- a few handfuls of seasonal veggies*: thinly sliced cucumber or sweet bell pepper, sprouts, julienned carrots, fresh mint leaves, fresh Thai basil leaves
- Combine lime juice, 6 Tablespoons oil, shoyu, cilantro, garlic, hot pepper, honey, and pepper to taste in a small bowl. Whisk together and set aside.
- If steak is thicker than 1 inch, place between two sheets of plastic wrap and pound on both sides. Remove wrap and place meat in a shallow nonreactive dish that is just small enough to hold the meat. Pour HALF the marinade (about ⅔ cup) over the meat. Cover and marinate in the refrigerator for at least 1 hour or up to 12 hours (longer is better). Take the reserved marinade in the bowl and add 2 Tablespoons olive oil. Set this aside as your salad dressing.
- Pull the steak from the refrigerator about 30-60 minutes before cooking it. Preheat oven to 275 degrees or preheat a grill.
- Insert a wire rack inside a baking sheet and place the meat on top of the rack and sprinkle with a pinch of salt. Bake for 20-30 minutes for medium to medium-well.
- Heat the oil in a heavy skillet, preferably cast iron, over high heat. Transfer the steak to the skillet and sear for 2-3 minutes on each side for medium to medium-well. Alternatively, grill over medium heat for about 10 minutes for medium doneness.
- Transfer meat to a carving board and allow to rest for 10 minutes, covered.
- Assemble the salad greens on a platter and drizzle with half the dressing (about ⅓ cup), tossing to coat. Drizzle the shallots and vegetables with half the remaining dressing (about 2 ½ Tablespoons). Toss to coat and arrange on top of the salad. Taste for salt and add as needed.
- Slice meat thinly against the grain on a diagonal. Arrange slices of meat on top of the greens and drizzle with remaining dressing.
To prep in advance, marinate steak or chicken the night before. Keep dressing refrigerated. Wash and cut all vegetables and keep refrigerated until ready to assemble.
Well people, sandwich season is upon us and I’m proposing that we branch out and see if we can avoid making peanut butter and jelly everyday. In fact, I know many of you are in nut-free schools and can’t rely on the old standby at all. On the other hand, luncheon meats freak me out a bit — and not for any scientific reason. I just can’t get past the idea that this turkey was cooked who knows when and squished and reformed into this new product with lots of “natural flavors.” I’d rather poach or grill organic chicken breasts and give the kids chicken sandwiches, which is exactly what I do and I save a little money while I’m at it.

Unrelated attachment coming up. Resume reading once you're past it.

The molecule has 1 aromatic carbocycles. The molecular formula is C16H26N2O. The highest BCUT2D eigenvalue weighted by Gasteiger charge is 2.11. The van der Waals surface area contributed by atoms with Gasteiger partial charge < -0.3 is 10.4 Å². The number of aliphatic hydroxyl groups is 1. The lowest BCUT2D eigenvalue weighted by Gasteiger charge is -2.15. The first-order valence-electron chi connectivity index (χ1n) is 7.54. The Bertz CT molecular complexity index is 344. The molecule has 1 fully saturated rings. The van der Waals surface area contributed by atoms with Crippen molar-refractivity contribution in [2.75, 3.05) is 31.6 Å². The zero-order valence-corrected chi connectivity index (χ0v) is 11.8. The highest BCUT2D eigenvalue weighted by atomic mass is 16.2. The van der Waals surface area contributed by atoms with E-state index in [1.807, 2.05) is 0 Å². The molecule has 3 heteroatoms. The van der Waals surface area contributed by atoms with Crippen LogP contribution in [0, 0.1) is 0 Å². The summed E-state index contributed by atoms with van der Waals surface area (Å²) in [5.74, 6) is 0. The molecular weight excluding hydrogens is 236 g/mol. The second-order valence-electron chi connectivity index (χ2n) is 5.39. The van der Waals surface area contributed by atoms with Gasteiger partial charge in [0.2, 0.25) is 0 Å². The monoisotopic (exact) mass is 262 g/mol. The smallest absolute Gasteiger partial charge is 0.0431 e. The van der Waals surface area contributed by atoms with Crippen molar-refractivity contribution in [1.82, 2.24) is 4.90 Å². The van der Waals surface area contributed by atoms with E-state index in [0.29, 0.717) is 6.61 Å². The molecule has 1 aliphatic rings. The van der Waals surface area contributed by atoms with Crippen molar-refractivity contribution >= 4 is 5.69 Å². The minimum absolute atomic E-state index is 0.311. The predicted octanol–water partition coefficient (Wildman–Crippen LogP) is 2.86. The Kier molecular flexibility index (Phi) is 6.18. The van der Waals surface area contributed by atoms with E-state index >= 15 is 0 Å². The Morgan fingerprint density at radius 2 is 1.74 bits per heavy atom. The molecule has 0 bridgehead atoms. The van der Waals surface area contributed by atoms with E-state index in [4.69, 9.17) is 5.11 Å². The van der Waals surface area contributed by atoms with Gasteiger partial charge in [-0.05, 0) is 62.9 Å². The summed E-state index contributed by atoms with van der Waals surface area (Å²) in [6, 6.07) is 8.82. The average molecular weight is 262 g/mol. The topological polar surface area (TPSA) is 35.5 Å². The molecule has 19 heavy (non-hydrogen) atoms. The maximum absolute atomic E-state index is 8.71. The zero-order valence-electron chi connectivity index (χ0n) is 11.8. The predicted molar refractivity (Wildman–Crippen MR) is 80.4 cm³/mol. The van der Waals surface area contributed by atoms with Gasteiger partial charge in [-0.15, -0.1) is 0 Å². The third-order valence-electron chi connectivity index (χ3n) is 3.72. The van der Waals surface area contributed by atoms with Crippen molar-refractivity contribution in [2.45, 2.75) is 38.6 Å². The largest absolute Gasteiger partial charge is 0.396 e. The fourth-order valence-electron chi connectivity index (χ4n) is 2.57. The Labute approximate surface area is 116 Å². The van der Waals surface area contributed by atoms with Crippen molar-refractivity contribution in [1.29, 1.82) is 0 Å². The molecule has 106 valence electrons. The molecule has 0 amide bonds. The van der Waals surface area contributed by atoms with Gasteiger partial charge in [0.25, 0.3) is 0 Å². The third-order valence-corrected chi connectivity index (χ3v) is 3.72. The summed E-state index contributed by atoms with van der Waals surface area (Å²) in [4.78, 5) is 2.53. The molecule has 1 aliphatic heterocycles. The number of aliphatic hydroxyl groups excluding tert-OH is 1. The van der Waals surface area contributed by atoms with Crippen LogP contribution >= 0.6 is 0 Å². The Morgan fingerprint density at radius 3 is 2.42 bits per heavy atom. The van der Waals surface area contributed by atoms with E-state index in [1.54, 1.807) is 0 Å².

As for me, I’m not much of a sandwich eater, mostly because I prefer to eat quinoa over bread. But if I had to pick a sandwich for my last supper, it would be tuna salad with lettuce, tomato and avocado on whole grain bread. If there happen to be some grilled onions lying around, I would add those in, too. But this wouldn’t be just any tuna salad, it would be this one right here, which my kids also love — hooray!
I found the canned tuna of my dreams at Vital Choice — cooked once, BPA-free cans, minimal mercury and absolutely the best tasting tuna ever. (It’s also one of the most expensive tunas out there. Drat!) Tuna is high in Omega-3 fatty acids (very anti-inflammatory and you’re probably not getting enough of them) and high in protein (so important when the kids are at school). I mix it with some of the expected like a little mayo (I like soy-free Vegenaise), celery, diced shallot (I hate cutting 2 tablespoons of onion and then wrapping the cut onion in the fridge), a little lemon juice to brighten everything up and a touch of Dijon mustard to give it some zing. But don’t get mad when I tell you I have a random secret ingredient. My friend Daisy introduced me to Herbamare, an organic herb and salt seasoning, several years ago and my tuna salad peaked. It just adds the perfect flavor to complement the tuna. I buy it at Whole Foods, but you can also find it on amazon.com. Otherwise, just use some sea salt to taste.
You can make your tuna salad the night before to make your morning easier. Mr. Picky doesn’t like sandwiches (hard to believe, right?), so he takes his tuna in a (BPA-free) container with a spoon. My teenage girls would please like a breath freshener in their lunch bags on tuna day, and that does NOT mean a sprig of parsley. Got it. Look out for more lunch ideas in a future post!
- 1 6-ounce can water-packed tuna, drained
- ¼ of a lemon
- 1 stalk celery, diced, about ½ cup
- 1 small shallot, diced, about 2 Tablespoons
- 2-3 Tablespoons mayonnaise (I like soy-free Vegenaise) or half Greek yogurt and half mayo
- 1 teaspoon Dijon mustard (optional)
- ⅜ teaspoon Herbamare or sea salt
- Freshly ground black pepper to taste
- Right in the can, flake the tuna with a fork over a medium bowl, at the same time allowing the tuna to fall into the bowl. Squeeze the lemon over the tuna.
- Add the remaining ingredients to the bowl and mix well. Taste for seasoning.